The measurement of how many random operations a storage device can do is usually measured in IOPS(input/output operations per second). As stated, these are relatively low for hard drives, they likely will not exceed a couple hundred IOPS. On the flipside, their throughput, the measure of their sustained reads and writes is pretty good. This means that if you are doing a large backup and just copying all of the files over the drive can just go from track to track copying everything relatively quickly. These are measured in MB/s(megabytes per second). For hard drives, these will also likely top out somewhere a little bit above the 200 MB/s range. So they have low IOPS and decent Throughput, so why does everyone still use them? The main reason is that they are still kings when it comes to capacity and cost. Capacities go all the way up to 12TB and larger is still on the roadmap. While cramming 12TB in a single drive they are still relatively affordable. A 4TB drive can be had for roughly $100 USD and for many people this is way more storage than they will ever need. A common metric people look at is price per GB(gigabyte). For hard drives like the 4TB at $100 it is a very impressive $.025/GB.


    Now that we have thoroughly covered hard drives we can move onto SSD's. The biggest advantage SSD's have is speed. Every which way you look at it, SSD's are faster. Their IOPS are off the charts in comparison to hard drives. While hard drives were in the range of a couple hundred, SSD's are in the neighborhood of over 100,000 for some of the faster ones. This is partially because they do not have to spend any time searching tracks or changing sectors. There are no moving parts, it is simply the time it takes to process the request and the electricity to find the right part. At the same time, the throughput is very high. These devices are so fast that they have maxed out the capacity of the interface used to traditionally connect hard drives and some have moved to slots directly on the motherboard.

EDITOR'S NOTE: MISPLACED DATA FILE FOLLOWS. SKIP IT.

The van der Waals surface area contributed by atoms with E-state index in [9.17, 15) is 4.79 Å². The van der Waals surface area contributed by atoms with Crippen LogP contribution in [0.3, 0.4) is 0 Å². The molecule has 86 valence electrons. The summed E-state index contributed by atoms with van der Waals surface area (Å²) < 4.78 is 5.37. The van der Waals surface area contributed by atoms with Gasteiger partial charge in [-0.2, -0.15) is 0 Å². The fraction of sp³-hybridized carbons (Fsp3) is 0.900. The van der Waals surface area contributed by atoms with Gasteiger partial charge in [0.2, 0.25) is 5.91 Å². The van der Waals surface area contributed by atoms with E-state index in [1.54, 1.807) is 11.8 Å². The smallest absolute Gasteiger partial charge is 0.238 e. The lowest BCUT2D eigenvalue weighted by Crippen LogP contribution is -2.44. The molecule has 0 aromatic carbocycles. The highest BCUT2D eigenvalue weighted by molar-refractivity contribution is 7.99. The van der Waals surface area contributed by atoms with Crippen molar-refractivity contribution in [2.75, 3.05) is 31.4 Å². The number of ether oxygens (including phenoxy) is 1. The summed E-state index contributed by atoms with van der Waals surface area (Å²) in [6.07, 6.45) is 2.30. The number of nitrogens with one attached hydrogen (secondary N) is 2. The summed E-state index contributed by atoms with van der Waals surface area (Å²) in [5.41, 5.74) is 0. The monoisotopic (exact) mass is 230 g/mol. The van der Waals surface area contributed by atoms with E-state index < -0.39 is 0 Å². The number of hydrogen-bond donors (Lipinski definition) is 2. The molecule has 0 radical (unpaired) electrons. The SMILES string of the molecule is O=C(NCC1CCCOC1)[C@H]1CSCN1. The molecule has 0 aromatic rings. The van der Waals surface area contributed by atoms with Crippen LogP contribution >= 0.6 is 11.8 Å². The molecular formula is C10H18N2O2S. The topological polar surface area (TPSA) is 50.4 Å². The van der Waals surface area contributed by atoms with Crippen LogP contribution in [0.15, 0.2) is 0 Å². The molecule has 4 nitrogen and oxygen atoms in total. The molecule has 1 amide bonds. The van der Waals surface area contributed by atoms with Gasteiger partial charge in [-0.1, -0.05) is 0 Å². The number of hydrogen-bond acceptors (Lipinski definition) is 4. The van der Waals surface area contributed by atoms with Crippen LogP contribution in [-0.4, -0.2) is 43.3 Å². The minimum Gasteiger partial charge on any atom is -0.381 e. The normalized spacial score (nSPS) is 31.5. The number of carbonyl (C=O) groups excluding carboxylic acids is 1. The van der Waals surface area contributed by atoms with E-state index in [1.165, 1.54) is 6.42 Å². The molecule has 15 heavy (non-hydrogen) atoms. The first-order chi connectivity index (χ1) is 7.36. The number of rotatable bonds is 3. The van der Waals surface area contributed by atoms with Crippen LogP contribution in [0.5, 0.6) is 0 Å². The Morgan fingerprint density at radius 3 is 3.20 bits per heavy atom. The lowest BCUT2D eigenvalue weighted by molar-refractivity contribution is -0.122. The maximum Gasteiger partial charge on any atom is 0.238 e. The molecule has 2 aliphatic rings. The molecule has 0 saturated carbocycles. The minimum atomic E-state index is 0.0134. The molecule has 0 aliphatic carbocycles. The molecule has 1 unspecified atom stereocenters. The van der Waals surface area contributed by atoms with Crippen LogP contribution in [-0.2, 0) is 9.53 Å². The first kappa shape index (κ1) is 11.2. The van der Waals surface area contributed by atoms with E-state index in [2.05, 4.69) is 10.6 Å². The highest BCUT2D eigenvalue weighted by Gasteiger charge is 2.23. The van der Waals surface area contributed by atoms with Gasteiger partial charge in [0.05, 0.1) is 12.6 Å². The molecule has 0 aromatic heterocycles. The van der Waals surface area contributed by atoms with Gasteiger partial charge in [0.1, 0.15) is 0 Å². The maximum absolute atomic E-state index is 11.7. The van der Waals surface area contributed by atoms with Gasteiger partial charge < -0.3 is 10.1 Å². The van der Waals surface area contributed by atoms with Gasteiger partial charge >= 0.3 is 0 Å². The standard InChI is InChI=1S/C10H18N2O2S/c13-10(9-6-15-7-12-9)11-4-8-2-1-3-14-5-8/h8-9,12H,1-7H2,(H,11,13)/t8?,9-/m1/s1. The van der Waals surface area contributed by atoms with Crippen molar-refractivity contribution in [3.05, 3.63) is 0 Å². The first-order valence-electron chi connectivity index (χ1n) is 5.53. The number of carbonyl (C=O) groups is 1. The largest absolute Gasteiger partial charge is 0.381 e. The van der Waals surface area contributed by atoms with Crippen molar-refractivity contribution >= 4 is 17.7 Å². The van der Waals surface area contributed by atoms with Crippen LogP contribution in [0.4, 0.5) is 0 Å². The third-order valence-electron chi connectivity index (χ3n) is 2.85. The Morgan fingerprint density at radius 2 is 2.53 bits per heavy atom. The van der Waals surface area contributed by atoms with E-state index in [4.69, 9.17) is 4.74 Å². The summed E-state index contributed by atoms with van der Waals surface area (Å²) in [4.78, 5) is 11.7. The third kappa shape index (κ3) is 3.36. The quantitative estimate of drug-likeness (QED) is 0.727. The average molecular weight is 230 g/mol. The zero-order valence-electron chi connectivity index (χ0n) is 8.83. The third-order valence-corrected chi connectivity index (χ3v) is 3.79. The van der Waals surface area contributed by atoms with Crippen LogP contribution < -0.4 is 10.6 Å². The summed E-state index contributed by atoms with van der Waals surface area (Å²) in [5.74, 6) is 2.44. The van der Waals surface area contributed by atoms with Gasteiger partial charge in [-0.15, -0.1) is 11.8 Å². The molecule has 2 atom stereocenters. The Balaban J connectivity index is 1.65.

The fastest SSD's can push a throughput of 2000+ MB/s. Ten times faster than the fastest hard drives. Another advantage of SSD's is their heartines. Because they have no moving parts like a hard drive has, they can endure more vibration, impact, pressure and temperature. They are incredibly reliable devices now that can last 10+ years while many hard drives will not make it past 5. The SSD's downfall, at least for now, is the price per GB is relatively high and they do not come in sizes comparable to hard drives without costing an arm and a leg. You can expect a single 1TB SSD to cost over $200 even if you get a great deal meaning that the SSD's GB/$ rate is 8 times that of the 4 TB hard drive.